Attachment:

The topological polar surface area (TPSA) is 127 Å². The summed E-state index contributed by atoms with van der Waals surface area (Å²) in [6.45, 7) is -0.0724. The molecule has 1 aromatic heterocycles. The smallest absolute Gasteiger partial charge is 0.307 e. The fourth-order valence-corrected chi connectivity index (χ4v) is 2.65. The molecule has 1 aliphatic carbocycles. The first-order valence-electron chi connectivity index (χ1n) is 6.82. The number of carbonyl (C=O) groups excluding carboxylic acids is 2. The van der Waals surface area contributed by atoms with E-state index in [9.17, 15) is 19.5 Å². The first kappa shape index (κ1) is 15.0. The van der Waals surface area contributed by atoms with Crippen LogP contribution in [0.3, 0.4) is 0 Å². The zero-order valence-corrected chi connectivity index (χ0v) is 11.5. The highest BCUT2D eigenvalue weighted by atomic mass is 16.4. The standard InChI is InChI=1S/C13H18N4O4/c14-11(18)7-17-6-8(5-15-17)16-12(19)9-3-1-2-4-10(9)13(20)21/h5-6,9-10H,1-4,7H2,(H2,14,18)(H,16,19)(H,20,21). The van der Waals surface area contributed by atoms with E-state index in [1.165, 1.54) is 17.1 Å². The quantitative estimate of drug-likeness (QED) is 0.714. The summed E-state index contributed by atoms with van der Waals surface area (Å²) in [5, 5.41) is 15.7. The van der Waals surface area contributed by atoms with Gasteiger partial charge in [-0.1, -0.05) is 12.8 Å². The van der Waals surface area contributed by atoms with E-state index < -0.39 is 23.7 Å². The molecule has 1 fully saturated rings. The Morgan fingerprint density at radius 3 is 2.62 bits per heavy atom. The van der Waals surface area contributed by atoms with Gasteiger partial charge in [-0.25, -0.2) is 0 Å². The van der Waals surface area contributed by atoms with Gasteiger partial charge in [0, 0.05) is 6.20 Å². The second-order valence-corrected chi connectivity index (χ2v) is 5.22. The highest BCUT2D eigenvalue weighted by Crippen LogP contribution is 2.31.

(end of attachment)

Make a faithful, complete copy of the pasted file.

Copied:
The topological polar surface area (TPSA) is 127 Å². The summed E-state index contributed by atoms with van der Waals surface area (Å²) in [6.45, 7) is -0.0724. The molecule has 1 aromatic heterocycles. The smallest absolute Gasteiger partial charge is 0.307 e. The fourth-order valence-corrected chi connectivity index (χ4v) is 2.65. The molecule has 1 aliphatic carbocycles. The first-order valence-electron chi connectivity index (χ1n) is 6.82. The number of carbonyl (C=O) groups excluding carboxylic acids is 2. The van der Waals surface area contributed by atoms with E-state index in [9.17, 15) is 19.5 Å². The first kappa shape index (κ1) is 15.0. The van der Waals surface area contributed by atoms with Crippen LogP contribution in [0.3, 0.4) is 0 Å². The zero-order valence-corrected chi connectivity index (χ0v) is 11.5. The highest BCUT2D eigenvalue weighted by atomic mass is 16.4. The standard InChI is InChI=1S/C13H18N4O4/c14-11(18)7-17-6-8(5-15-17)16-12(19)9-3-1-2-4-10(9)13(20)21/h5-6,9-10H,1-4,7H2,(H2,14,18)(H,16,19)(H,20,21). The van der Waals surface area contributed by atoms with E-state index in [1.165, 1.54) is 17.1 Å². The quantitative estimate of drug-likeness (QED) is 0.714. The summed E-state index contributed by atoms with van der Waals surface area (Å²) in [5, 5.41) is 15.7. The van der Waals surface area contributed by atoms with Gasteiger partial charge in [-0.1, -0.05) is 12.8 Å². The van der Waals surface area contributed by atoms with E-state index < -0.39 is 23.7 Å². The molecule has 1 fully saturated rings. The Morgan fingerprint density at radius 3 is 2.62 bits per heavy atom. The van der Waals surface area contributed by atoms with Gasteiger partial charge in [-0.25, -0.2) is 0 Å². The van der Waals surface area contributed by atoms with Gasteiger partial charge in [0, 0.05) is 6.20 Å². The second-order valence-corrected chi connectivity index (χ2v) is 5.22. The highest BCUT2D eigenvalue weighted by Crippen LogP contribution is 2.31.